California Looks at Curbing Construction in Wild Fire-Prone Areas

At the beginning of the wildfire season, California insurance regulators Drastic change To discourage housing construction in fire-prone areas, consider separating new construction in those areas from the only source of insurance, which is the state’s high-risk pool.

Many of the proposals require state legislature approval, but the latest indications that climate change is beginning to disrupt parts of the U.S. economy as it may rebuild some real estate markets in California. It’s a sign.

On Friday, insurance commissioner Ricardo Lara proposed suspending state funding for infrastructure in certain fire-prone areas, leaving vacant lots undeveloped and expanding stricter building codes. Approved.

“These ideas will be challenging,” Lara said at the beginning of the Climate Insurance Working Group’s meeting. “We are really stepping into an unknown territory.”

The construction industry immediately opposed the recommendation. Dan Dunmoyer, chairman of the California Building Industry Association, said building codes are already strong enough to protect homes in high-risk areas, so there is no need to limit development.

“If you meet the minimum code requirements, you’re building a fire-fighting home,” says Dan Moyer. He added that if the state wants to make insurance available in these areas, it should allow insurers to raise their premiums.

The new proposal presents the latest chapter in California’s struggle to deal with record-breaking wildfires that began in 2017. These fires were unmatched in the number and scale of insurance claims from homeowners, resulting in enormous damage to insurers and wiped out. Profit for decades.

In response to this, insurance companies Withdrawal from fire-prone areas, Threatening the ability of people to buy and sell homes that rely on access to affordable insurance. This is because banks usually require insurance as a condition for issuing a mortgage.

The country has taken a series of increasingly aggressive steps Stepincluding Temporarily ban companies From losing some customers after a wildfire. However, these measures were taken as state officials were looking for more permanent changes to enable the insurance industry to continue operating in high-risk areas. Was intended to be a temporary pause.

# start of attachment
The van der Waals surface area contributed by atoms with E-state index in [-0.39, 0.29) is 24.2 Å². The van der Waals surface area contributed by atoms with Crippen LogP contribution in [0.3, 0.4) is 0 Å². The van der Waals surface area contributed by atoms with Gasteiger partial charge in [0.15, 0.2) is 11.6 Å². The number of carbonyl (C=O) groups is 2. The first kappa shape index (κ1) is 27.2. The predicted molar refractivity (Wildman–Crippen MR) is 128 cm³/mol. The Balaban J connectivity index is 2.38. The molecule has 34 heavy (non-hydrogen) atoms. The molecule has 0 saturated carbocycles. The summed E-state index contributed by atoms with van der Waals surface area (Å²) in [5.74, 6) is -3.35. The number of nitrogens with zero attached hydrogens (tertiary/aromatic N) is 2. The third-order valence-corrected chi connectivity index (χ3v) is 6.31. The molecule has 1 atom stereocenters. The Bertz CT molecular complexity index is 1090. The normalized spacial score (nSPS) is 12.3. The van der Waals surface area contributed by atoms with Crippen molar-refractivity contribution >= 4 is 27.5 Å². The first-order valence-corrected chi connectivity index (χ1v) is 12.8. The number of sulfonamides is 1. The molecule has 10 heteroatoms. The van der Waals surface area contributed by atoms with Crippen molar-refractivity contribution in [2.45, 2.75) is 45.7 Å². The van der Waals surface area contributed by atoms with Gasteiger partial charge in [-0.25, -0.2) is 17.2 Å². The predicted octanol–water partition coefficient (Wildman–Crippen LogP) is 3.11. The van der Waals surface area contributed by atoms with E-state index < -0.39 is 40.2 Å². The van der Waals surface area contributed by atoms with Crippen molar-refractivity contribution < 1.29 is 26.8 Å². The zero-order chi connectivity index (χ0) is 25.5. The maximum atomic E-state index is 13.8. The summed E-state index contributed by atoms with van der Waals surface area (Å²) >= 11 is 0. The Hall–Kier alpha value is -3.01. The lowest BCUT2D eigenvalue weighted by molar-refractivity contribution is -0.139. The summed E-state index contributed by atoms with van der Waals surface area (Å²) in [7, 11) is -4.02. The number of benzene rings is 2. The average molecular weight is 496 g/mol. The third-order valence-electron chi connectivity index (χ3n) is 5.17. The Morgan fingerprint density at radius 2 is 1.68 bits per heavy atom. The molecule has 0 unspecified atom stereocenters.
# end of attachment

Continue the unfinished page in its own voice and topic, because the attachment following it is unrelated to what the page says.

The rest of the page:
California’s experience could be a model for other parts of the United States that have been staggered by a series of catastrophic damage. Forest fire, Hurricanes, floods and other disasters.

In addition to human suffering, these disasters are increasing pressure on the financial sector, with large investors saying “Whole body threatTo the economy. President Biden told federal authorities last month Prepare for financial shock From climate change, including the turmoil in the insurance market.

The proposal approved by Lara provides a window for understanding the magnitude of the changes that may be needed to prepare for these shocks.

The recommendations include changes to the insurance industry itself. For example, insurers are more likely to claim higher premiums based on the losses they will incur due to future disasters. Currently, they can only request higher rate requests based on past losses.

However, other proposed changes reflect growing consensus among experts that the acceleration of climate risk is rapidly becoming uninsured. The government wants to keep insurance affordable. If so, it means finding new ways to limit people’s exposure to that risk.